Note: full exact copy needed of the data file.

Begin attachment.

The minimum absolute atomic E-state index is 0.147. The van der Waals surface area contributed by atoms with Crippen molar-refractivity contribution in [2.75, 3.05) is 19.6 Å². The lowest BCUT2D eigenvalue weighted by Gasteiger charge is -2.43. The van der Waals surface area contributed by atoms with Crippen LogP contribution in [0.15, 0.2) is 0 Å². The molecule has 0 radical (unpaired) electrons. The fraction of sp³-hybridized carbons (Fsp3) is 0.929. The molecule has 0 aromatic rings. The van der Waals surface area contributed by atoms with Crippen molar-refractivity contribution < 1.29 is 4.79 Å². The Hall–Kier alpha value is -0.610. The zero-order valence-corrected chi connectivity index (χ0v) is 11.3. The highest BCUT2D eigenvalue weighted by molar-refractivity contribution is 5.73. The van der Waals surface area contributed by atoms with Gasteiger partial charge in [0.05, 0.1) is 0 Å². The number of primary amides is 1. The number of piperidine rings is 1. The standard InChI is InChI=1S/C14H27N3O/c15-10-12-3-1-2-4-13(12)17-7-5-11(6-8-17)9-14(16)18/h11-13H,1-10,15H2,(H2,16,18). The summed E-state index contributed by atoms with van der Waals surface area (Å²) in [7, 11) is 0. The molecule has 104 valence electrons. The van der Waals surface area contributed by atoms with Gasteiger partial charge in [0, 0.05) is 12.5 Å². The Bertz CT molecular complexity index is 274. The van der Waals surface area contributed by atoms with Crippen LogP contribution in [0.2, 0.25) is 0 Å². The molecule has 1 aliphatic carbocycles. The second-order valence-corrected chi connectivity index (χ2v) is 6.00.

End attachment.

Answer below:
The minimum absolute atomic E-state index is 0.147. The van der Waals surface area contributed by atoms with Crippen molar-refractivity contribution in [2.75, 3.05) is 19.6 Å². The lowest BCUT2D eigenvalue weighted by Gasteiger charge is -2.43. The van der Waals surface area contributed by atoms with Crippen LogP contribution in [0.15, 0.2) is 0 Å². The molecule has 0 radical (unpaired) electrons. The fraction of sp³-hybridized carbons (Fsp3) is 0.929. The molecule has 0 aromatic rings. The van der Waals surface area contributed by atoms with Crippen molar-refractivity contribution < 1.29 is 4.79 Å². The Hall–Kier alpha value is -0.610. The zero-order valence-corrected chi connectivity index (χ0v) is 11.3. The highest BCUT2D eigenvalue weighted by molar-refractivity contribution is 5.73. The van der Waals surface area contributed by atoms with Gasteiger partial charge in [0.05, 0.1) is 0 Å². The number of primary amides is 1. The number of piperidine rings is 1. The standard InChI is InChI=1S/C14H27N3O/c15-10-12-3-1-2-4-13(12)17-7-5-11(6-8-17)9-14(16)18/h11-13H,1-10,15H2,(H2,16,18). The summed E-state index contributed by atoms with van der Waals surface area (Å²) in [7, 11) is 0. The molecule has 104 valence electrons. The van der Waals surface area contributed by atoms with Gasteiger partial charge in [0, 0.05) is 12.5 Å². The Bertz CT molecular complexity index is 274. The van der Waals surface area contributed by atoms with Crippen LogP contribution in [0.2, 0.25) is 0 Å². The molecule has 1 aliphatic carbocycles. The second-order valence-corrected chi connectivity index (χ2v) is 6.00.